suggested clausing drill press parts suppliers?

Anybody have any favorite places to get Clausing parts, at non-clausing prices?
I came across an othewise good condition 15" Clausing drill press that has
a bent spindle. Runout at the end (it has a morse 2 taper) is just under 0.040" - you can see something is wrong. The rest of the machine looks great. It looks like it may be possible to remove and somehow hammer back into true, but if it breaks, that's the end of it.
Clausing has part 1625-10 in stock for only $546.20, which seems a little high.
Sure some place has a pile of these, even used for more reasonable prices. Know of any place to call up? There's nothing on ebay, been watching for the morse 2 ones for a while.
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On Mon, 23 Feb 2015 18:56:38 +0000 (UTC), Cydrome Leader

Someone who knows what they're doing can probably get the spindle back to within a couple thousandths runout. Using a press, not a hammer. Probably not as good as a new spindle, but good enough for most purposes for a drill press.
Depending on experience and available equipment it might take from 15 minutes to an hour. Look at videos of straightening presses on Youtube and you'll see cobbled together rigs and fully automated machines, and everything in between.
My current project is designing & building a 250 ton straightening press.
--
Ned Simmons

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This sounds like a bad idea, but I just have to ask-
lock the quill down, slip some pipe over the spindle with the chuck removed and tap the other end of the pipe with a mallet.
Whatever force that bent the thing in the first place didn't seem to destroy the bearings. It's not clear if the metal used will just break off, or bend into an even stranger shape.
This particular drill press is in nice shape otherwise, and easy to transport due to the location. The owner is aware of the problem it has, but obviously can't sell it for negative amounts of money if that's what it costs to repair to get back into working order.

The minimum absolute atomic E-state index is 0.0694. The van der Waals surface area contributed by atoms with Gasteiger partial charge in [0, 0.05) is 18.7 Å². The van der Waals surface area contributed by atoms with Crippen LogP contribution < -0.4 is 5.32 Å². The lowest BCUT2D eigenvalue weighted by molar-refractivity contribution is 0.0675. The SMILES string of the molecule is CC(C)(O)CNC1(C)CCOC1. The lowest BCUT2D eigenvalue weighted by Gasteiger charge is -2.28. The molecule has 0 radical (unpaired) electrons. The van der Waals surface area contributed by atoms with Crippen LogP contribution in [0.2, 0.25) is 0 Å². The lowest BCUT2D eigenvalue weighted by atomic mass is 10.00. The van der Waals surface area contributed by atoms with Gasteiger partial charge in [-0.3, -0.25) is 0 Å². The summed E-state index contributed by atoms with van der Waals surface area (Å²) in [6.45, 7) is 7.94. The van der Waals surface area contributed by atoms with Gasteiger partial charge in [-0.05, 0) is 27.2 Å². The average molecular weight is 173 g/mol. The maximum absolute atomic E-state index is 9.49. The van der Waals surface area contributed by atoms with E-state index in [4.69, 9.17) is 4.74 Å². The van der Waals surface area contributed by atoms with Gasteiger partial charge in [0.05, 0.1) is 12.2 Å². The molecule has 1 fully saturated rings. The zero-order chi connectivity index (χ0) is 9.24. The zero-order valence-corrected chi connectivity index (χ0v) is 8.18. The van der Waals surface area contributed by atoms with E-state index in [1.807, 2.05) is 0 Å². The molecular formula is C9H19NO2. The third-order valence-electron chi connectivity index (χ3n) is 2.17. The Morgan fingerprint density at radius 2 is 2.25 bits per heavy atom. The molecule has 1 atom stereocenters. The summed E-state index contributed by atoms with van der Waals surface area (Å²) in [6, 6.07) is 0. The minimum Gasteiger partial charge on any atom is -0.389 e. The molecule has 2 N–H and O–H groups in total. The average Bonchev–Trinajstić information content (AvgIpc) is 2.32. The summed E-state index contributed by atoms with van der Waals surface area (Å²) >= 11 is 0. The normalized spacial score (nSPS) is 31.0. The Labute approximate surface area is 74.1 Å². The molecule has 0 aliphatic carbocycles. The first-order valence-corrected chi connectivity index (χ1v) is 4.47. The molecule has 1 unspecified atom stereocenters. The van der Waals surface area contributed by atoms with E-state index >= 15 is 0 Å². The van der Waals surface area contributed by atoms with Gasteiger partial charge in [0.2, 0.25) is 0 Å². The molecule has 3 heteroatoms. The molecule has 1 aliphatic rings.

What size things can that bend back into shape?
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There wasn't really a good way to tell when I took a look. I brought an indicator and stand to check for just this, and yeah, it was off. The runout just under the lower bearing is about 0.0015, so fine for all intents and purposes. At the bottom of the spindle, it's about 0.040 which is fairly visible. It's a variable speed unit, so I wasn't able to remove the belt to see how the thing felt when turning by hand.

Been reading this all day, nothing really too useful though if one lacks a press. Somebody had luck swinging a hammer at theirs, but that sounds like a good way to botch up a bearing or break something else. It would have to be taken apart to see where the bend is, my guess though is it's below the quill, outside the space between the bearings. The upper splined part of the spindle doesn't stick out anywhere, so bending the section between the bearings seems like it would be really hard to do. The cheater bar trick sounds somewhat tempting, but if the thing snaps off, it's a total loss, no matter what the discount on the machine was.
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yes.